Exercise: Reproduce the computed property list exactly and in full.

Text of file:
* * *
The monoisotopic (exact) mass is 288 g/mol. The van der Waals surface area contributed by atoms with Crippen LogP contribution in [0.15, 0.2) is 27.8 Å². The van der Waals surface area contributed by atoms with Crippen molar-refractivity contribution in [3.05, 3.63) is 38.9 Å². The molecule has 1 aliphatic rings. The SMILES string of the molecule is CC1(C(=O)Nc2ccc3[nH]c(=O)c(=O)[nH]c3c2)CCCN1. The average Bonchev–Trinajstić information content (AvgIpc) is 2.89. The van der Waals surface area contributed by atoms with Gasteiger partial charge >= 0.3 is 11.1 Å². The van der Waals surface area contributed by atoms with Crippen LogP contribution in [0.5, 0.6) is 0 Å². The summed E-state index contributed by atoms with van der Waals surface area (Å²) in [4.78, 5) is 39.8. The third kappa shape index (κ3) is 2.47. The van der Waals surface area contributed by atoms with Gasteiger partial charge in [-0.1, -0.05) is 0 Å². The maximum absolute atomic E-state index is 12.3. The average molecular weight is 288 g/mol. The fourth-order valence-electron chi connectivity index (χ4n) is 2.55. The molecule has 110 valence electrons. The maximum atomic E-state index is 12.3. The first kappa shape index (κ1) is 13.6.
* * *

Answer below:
The monoisotopic (exact) mass is 288 g/mol. The van der Waals surface area contributed by atoms with Crippen LogP contribution in [0.15, 0.2) is 27.8 Å². The van der Waals surface area contributed by atoms with Crippen molar-refractivity contribution in [3.05, 3.63) is 38.9 Å². The molecule has 1 aliphatic rings. The SMILES string of the molecule is CC1(C(=O)Nc2ccc3[nH]c(=O)c(=O)[nH]c3c2)CCCN1. The average Bonchev–Trinajstić information content (AvgIpc) is 2.89. The van der Waals surface area contributed by atoms with Gasteiger partial charge >= 0.3 is 11.1 Å². The van der Waals surface area contributed by atoms with Crippen LogP contribution in [0.5, 0.6) is 0 Å². The summed E-state index contributed by atoms with van der Waals surface area (Å²) in [4.78, 5) is 39.8. The third kappa shape index (κ3) is 2.47. The van der Waals surface area contributed by atoms with Gasteiger partial charge in [-0.1, -0.05) is 0 Å². The maximum absolute atomic E-state index is 12.3. The average molecular weight is 288 g/mol. The fourth-order valence-electron chi connectivity index (χ4n) is 2.55. The molecule has 110 valence electrons. The maximum atomic E-state index is 12.3. The first kappa shape index (κ1) is 13.6.